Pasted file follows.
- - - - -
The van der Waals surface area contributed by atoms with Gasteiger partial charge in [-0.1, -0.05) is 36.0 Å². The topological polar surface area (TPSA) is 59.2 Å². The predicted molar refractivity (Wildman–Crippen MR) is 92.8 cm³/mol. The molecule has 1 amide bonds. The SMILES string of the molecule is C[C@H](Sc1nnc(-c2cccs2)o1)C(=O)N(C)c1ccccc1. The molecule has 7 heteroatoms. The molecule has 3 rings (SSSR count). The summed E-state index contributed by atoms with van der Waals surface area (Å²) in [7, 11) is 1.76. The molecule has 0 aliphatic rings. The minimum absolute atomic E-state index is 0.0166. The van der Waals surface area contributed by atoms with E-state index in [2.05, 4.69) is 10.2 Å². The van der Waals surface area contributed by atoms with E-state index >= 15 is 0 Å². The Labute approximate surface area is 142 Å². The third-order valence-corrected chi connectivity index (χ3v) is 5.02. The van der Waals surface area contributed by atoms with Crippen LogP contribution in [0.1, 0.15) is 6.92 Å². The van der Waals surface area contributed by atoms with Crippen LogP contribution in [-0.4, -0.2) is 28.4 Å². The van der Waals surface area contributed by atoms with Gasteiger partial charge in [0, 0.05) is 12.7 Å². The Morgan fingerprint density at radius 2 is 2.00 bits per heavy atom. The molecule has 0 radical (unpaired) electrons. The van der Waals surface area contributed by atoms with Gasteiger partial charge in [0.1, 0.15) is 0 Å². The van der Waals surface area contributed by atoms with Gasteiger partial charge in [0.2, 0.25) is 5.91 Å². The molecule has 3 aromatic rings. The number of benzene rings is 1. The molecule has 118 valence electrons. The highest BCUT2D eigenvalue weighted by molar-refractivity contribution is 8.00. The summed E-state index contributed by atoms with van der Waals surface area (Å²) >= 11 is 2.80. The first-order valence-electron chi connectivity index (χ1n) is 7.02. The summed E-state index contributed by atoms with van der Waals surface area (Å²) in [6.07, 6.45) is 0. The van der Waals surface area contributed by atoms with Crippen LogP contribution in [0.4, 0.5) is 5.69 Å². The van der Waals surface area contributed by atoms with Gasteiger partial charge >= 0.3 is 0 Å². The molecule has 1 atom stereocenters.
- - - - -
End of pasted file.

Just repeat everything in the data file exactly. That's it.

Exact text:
The van der Waals surface area contributed by atoms with Gasteiger partial charge in [-0.1, -0.05) is 36.0 Å². The topological polar surface area (TPSA) is 59.2 Å². The predicted molar refractivity (Wildman–Crippen MR) is 92.8 cm³/mol. The molecule has 1 amide bonds. The SMILES string of the molecule is C[C@H](Sc1nnc(-c2cccs2)o1)C(=O)N(C)c1ccccc1. The molecule has 7 heteroatoms. The molecule has 3 rings (SSSR count). The summed E-state index contributed by atoms with van der Waals surface area (Å²) in [7, 11) is 1.76. The molecule has 0 aliphatic rings. The minimum absolute atomic E-state index is 0.0166. The van der Waals surface area contributed by atoms with E-state index in [2.05, 4.69) is 10.2 Å². The van der Waals surface area contributed by atoms with E-state index >= 15 is 0 Å². The Labute approximate surface area is 142 Å². The third-order valence-corrected chi connectivity index (χ3v) is 5.02. The van der Waals surface area contributed by atoms with Crippen LogP contribution in [0.1, 0.15) is 6.92 Å². The van der Waals surface area contributed by atoms with Crippen LogP contribution in [-0.4, -0.2) is 28.4 Å². The van der Waals surface area contributed by atoms with Gasteiger partial charge in [0, 0.05) is 12.7 Å². The Morgan fingerprint density at radius 2 is 2.00 bits per heavy atom. The molecule has 0 radical (unpaired) electrons. The van der Waals surface area contributed by atoms with Gasteiger partial charge in [0.1, 0.15) is 0 Å². The van der Waals surface area contributed by atoms with Gasteiger partial charge in [0.2, 0.25) is 5.91 Å². The molecule has 3 aromatic rings. The number of benzene rings is 1. The molecule has 118 valence electrons. The highest BCUT2D eigenvalue weighted by molar-refractivity contribution is 8.00. The summed E-state index contributed by atoms with van der Waals surface area (Å²) >= 11 is 2.80. The first-order valence-electron chi connectivity index (χ1n) is 7.02. The summed E-state index contributed by atoms with van der Waals surface area (Å²) in [6.07, 6.45) is 0. The van der Waals surface area contributed by atoms with Crippen LogP contribution in [0.4, 0.5) is 5.69 Å². The van der Waals surface area contributed by atoms with Gasteiger partial charge >= 0.3 is 0 Å². The molecule has 1 atom stereocenters.